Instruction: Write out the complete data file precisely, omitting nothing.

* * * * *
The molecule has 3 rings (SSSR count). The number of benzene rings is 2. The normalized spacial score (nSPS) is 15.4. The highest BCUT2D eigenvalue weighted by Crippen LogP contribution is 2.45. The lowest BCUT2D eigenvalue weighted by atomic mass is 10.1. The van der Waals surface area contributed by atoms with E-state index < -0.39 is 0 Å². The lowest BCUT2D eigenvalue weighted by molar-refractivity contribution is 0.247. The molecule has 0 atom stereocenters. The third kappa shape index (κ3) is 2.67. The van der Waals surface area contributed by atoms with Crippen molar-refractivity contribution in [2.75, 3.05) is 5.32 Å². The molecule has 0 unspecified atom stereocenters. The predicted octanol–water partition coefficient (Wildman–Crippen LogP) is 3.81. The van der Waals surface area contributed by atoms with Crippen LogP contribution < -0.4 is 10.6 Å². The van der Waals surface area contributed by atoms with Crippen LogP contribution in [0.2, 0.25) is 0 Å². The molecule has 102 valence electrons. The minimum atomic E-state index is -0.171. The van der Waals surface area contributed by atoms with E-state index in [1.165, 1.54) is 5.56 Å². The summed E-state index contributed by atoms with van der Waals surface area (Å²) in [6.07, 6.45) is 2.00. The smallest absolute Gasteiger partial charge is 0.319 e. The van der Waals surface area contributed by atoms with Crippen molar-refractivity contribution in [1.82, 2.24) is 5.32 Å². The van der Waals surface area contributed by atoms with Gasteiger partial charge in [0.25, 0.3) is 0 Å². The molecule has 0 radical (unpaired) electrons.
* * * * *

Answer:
The molecule has 3 rings (SSSR count). The number of benzene rings is 2. The normalized spacial score (nSPS) is 15.4. The highest BCUT2D eigenvalue weighted by Crippen LogP contribution is 2.45. The lowest BCUT2D eigenvalue weighted by atomic mass is 10.1. The van der Waals surface area contributed by atoms with E-state index < -0.39 is 0 Å². The lowest BCUT2D eigenvalue weighted by molar-refractivity contribution is 0.247. The molecule has 0 atom stereocenters. The third kappa shape index (κ3) is 2.67. The van der Waals surface area contributed by atoms with Crippen molar-refractivity contribution in [2.75, 3.05) is 5.32 Å². The molecule has 0 unspecified atom stereocenters. The predicted octanol–water partition coefficient (Wildman–Crippen LogP) is 3.81. The van der Waals surface area contributed by atoms with Crippen LogP contribution < -0.4 is 10.6 Å². The van der Waals surface area contributed by atoms with Crippen LogP contribution in [0.2, 0.25) is 0 Å². The molecule has 102 valence electrons. The minimum atomic E-state index is -0.171. The van der Waals surface area contributed by atoms with E-state index in [1.165, 1.54) is 5.56 Å². The summed E-state index contributed by atoms with van der Waals surface area (Å²) in [6.07, 6.45) is 2.00. The smallest absolute Gasteiger partial charge is 0.319 e. The van der Waals surface area contributed by atoms with Crippen molar-refractivity contribution in [1.82, 2.24) is 5.32 Å². The van der Waals surface area contributed by atoms with Gasteiger partial charge in [0.25, 0.3) is 0 Å². The molecule has 0 radical (unpaired) electrons.